Webwatch: Down to the Wire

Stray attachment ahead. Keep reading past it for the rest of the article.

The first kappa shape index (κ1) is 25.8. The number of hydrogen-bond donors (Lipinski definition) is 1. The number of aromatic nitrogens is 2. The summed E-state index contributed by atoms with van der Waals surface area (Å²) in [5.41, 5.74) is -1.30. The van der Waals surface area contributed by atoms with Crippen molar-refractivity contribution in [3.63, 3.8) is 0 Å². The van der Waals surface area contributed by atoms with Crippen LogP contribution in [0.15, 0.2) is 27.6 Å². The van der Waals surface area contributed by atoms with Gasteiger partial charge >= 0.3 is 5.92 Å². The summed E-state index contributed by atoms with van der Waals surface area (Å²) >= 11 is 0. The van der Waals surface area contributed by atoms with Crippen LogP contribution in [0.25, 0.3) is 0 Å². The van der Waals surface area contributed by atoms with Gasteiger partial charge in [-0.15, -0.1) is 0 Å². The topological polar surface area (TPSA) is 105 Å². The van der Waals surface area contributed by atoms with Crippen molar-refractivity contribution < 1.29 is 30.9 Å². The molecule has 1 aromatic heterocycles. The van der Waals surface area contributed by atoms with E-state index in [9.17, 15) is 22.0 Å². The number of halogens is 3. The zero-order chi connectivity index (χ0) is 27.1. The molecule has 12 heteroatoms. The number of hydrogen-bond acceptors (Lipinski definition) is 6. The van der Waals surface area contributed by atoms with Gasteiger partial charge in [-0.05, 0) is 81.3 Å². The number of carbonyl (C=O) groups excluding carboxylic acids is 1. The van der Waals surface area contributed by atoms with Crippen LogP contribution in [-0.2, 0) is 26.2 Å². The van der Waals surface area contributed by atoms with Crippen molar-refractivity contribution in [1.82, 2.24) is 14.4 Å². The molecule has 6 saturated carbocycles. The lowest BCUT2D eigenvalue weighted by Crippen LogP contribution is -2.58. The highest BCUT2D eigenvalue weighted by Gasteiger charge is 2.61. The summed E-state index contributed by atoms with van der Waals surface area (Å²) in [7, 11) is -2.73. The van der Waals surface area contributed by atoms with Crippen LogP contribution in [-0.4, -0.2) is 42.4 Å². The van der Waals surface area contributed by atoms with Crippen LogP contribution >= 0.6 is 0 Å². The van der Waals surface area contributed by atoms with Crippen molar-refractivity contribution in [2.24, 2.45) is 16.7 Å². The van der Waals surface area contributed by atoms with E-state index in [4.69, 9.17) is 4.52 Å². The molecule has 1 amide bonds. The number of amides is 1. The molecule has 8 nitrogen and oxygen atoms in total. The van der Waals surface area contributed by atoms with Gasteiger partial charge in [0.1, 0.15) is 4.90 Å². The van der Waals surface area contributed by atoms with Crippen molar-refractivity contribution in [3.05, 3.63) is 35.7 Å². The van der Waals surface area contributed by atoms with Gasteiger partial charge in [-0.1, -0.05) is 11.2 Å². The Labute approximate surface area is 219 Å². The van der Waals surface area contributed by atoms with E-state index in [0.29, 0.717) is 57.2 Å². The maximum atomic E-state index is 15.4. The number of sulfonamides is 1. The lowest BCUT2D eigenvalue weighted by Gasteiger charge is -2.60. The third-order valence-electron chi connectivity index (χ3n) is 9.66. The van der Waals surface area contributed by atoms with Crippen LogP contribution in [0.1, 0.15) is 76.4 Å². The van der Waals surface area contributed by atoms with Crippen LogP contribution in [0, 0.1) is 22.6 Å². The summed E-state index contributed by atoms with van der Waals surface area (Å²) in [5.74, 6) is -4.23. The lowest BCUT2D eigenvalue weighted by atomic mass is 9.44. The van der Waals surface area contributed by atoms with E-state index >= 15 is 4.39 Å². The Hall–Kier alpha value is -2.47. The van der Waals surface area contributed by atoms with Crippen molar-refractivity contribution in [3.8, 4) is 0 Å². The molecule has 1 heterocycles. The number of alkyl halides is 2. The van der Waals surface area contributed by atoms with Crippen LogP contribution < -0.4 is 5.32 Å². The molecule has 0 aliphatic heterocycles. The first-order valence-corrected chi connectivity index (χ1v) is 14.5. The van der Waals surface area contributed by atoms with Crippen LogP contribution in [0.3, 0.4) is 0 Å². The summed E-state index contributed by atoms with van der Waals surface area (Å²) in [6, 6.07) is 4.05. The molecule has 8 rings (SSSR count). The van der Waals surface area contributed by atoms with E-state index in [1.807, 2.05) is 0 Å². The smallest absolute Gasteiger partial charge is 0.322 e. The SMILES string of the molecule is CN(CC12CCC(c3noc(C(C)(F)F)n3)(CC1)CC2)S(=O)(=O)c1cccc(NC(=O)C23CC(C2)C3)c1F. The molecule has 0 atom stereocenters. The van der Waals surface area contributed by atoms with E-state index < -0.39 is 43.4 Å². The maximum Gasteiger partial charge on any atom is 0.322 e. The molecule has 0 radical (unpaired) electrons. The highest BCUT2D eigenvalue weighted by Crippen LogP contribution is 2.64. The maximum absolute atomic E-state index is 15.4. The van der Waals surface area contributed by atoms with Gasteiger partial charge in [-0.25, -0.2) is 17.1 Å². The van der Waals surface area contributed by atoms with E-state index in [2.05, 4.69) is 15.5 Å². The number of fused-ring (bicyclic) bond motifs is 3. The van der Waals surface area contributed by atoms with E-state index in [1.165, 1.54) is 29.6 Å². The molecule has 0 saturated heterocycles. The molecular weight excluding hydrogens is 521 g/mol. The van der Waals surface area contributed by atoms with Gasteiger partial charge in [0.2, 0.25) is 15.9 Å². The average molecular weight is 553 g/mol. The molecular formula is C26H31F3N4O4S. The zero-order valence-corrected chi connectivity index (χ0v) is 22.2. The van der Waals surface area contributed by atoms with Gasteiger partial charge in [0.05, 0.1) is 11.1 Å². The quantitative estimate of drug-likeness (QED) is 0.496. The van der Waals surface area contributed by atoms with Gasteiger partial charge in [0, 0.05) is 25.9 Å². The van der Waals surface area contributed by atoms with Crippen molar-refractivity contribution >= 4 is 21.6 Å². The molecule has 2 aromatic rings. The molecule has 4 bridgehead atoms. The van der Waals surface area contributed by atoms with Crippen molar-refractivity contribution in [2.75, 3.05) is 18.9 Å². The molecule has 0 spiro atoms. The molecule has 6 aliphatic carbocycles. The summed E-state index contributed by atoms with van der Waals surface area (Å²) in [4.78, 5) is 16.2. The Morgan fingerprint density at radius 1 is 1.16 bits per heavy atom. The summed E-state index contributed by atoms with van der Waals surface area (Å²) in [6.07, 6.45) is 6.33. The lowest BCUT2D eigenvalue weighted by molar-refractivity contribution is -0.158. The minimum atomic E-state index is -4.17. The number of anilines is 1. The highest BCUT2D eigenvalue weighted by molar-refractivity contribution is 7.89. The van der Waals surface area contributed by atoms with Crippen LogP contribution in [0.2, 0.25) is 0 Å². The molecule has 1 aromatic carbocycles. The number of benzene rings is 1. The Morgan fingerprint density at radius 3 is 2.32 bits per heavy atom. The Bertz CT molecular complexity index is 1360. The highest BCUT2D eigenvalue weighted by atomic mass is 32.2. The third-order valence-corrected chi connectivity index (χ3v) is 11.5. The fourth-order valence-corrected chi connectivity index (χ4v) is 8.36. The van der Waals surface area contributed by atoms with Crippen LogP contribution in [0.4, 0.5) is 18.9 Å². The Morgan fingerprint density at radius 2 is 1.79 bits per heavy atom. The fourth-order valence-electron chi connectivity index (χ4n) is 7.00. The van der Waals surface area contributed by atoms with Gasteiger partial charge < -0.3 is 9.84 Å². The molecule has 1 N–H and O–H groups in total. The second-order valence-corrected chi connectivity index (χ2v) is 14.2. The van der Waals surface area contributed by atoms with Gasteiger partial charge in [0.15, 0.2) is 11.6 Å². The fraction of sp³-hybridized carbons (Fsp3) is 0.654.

Following Limewire’s recent demise, Emer Sugrue examines whether the end is nigh for illegal music downloadingLast week saw the demise of the bafflingly popular Limewire. After a four-year battle with the Recording Industry Association of America, a federal court in New York issued a “permanent injunction” against them, shutting the operation down permanently.Although this is just one of many peer-to-peer downloading services, this ruling is ominous. The US recorded music sales fell from $14.5bn in 1999 to $7.7bn in 2009, and the blame is being laid squarely at the internet’s massive omnipresent feet. But how fair is this accusation?For the first time in human history, people have been able to separate a physical property from the intellectual property. In the past, if you wanted some music, you would buy a record or tape. You weren’t just buying the music, but the company’s production costs. Each extra record would cost the company a small amount of money to produce and you ended up with a physical entity in your hand. Now producing extra copies has no cost at all. One MP3 costs the same to make as a hundred million.Other production costs have fallen too. Music can now be recorded cheaply by artists themselves while being distributed on MySpace and YouTube with no studio or money changing hands. Studio backing is still the way to make it big, but it’s now possible to go it alone.Over the last century, the idea of music has changed enormously, from being indivisible from a person playing an instrument or singing nearby to a piece of plastic, to nothing – it is a digital file essentially, a series of ones and zeros. It’s very hard to make people pay for that. With the rise of the internet age, it’s imperative that the existence of purely intellectual property is recognised. How to do this? I have no idea. Maybe steal all those hippies’ DeviantArt drawings, see how they like it.As for piracy itself, the Limewire decision probably won’t have much effect. There are better ways of downloading anyway, though it will probably inhibit the more technological inept among us. Most will move on to Bittorrent, and illegal downloading will continue full flow. But the net is closing in.